(LPS). A glycolipid found exclusively in the outer leaflet of the outer membrane of Gram-negative bacteria. LPS has a phosphorylated diglucosamine backbone that is typically hexa-acylated and modified with a variable core oligosaccharide and a highly variable O antigen oligosaccharide or polysaccharide chain.

Envelope crosslinks

Covalent and non-covalent links between the peptidoglycan layer and the outer membrane of Gram-negative bacteria.

OMV cargo

(Outer-membrane vesicle cargo). Molecules that are within or associated with outer-membrane vesicles.


The process of producing vesicles. This process may be upregulated (hypervesiculation) or downregulated (hypovesiculation).

Pseudomonas quinolone signal

(PQS). 2-heptyl-3-hydroxy-4-quinolone, an extracellular, hydrophobic quorum sensing signalling molecule that is produced by aerobically grown Pseudomonas aeruginosa. PQS production starts during early stationary phase and is maximal during late stationary phase.

Peptide crosslinks

In the context of this Review: common peptide bonds between the third and fourth residues of two peptide tails in peptidoglycan, catalysed by D,D-transpeptidases and generating D-Ala–meso-diaminopimelic acid crosslinks.

DAP–DAP peptide crosslinks

(Diaminopimelic acid–diaminopimelic acid peptide crosslinks). Fairly uncommon peptide bonds between the third residues of two peptide tails in peptidoglycan, catalysed by L,D-transpeptidases and generating meso-DAP–meso-DAP linkages.

Lytic transglycosylases

Muramidases which cleave the β-(1,4) glycosidic bond between N-acetylmuramic acid and N-acetylglucosamine and participate in cell wall turnover.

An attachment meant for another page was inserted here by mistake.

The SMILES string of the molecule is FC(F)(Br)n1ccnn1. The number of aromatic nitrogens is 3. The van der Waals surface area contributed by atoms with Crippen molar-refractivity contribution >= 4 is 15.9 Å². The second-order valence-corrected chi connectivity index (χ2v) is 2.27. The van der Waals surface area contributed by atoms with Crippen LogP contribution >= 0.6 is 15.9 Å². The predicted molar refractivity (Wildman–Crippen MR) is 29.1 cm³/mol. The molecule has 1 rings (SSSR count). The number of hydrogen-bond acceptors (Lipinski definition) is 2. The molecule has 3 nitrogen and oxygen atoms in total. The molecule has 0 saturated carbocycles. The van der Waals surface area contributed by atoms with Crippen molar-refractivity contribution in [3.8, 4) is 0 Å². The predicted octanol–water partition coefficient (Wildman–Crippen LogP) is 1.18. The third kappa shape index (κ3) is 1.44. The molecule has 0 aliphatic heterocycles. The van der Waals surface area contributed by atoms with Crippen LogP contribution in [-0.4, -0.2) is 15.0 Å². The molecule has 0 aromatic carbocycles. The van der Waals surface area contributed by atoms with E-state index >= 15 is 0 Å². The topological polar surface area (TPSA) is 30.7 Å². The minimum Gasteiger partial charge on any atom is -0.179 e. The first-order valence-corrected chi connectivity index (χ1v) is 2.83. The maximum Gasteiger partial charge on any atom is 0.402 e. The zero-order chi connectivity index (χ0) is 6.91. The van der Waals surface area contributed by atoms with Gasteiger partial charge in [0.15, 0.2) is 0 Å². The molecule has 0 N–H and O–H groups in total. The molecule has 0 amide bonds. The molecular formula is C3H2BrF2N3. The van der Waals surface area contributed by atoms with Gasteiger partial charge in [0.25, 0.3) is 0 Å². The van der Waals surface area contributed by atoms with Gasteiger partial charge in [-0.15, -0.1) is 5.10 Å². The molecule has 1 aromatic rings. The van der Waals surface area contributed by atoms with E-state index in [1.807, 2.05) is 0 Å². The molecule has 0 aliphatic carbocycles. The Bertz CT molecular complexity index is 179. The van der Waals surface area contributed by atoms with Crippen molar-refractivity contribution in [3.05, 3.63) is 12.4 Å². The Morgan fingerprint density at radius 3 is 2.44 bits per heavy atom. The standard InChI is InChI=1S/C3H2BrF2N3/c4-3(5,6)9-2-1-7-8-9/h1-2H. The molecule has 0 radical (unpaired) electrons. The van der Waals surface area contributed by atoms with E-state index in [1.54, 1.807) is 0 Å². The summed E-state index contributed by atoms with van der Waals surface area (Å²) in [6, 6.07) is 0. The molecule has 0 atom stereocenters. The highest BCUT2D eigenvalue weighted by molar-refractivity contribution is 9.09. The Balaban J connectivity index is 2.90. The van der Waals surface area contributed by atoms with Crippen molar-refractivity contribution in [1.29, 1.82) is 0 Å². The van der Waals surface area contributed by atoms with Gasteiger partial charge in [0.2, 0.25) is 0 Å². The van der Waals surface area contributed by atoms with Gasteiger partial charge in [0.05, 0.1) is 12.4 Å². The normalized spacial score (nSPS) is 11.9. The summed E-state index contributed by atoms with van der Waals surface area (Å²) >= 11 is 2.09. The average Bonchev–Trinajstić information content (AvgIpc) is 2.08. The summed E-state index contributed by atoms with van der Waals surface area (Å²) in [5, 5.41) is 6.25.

Portions of the cell envelope with distinct compositions or biophysical characteristics owing to their specific protein and/or lipid compositions.


Portions of the cell membrane with distinct compositions or biophysical characteristics owing to their specific protein and/or lipid compositions.

Type IV secretion system

A multicomponent protein and DNA translocation complex that traverses the cell envelope and is evolutionarily related to the conjugation system.


Outer-membrane proteins composed of a carboxy-terminal β-barrel translocator domain and an amino-terminal passenger domain that passes through the interior of the barrel to face the external environment.


Surface-associated bacterial molecules that act as ligands or receptors for receptors or ligands on the mammalian host cell, respectively. Typically, adhesins are lectins that bind specific carbohydrate moieties of mammalian glycoproteins and glycolipids.

σE heat shock response

A transcriptional cascade involved in the maintenance, adaptation and protection of the bacterial envelope. The pathway is induced by envelope stress and is mediated by the activation of the σ-factor σE on degradation of the anti-σ-factor in the cytoplasmic membrane, RseA.

SOS response

The coordinated DNA repair pathways that are induced by bacteria in response to DNA damage.


A community of microorganisms that inhabit a particular site.

Bacterial transformation

The stable genetic modification of bacteria with foreign DNA.

Carbapenem resistance

The efflux or enzymatic destruction of carbapenems, a class of broad-spectrum β-lactam antibiotics that inhibit cell wall synthesis.


(S-layer). An outermost envelope layer that commonly occurs in archaea and is also found in bacteria. This layer is composed of a single type of protein or glycoprotein that self-assembles into a crystalline or lattice monomolecular structure.

Haem toxicity

The generation of highly reactive hydroxyl radicals owing to the production of ferrous iron from haem within the reducing environment of cells.


Substances that induce cellular damage through interactions with DNA.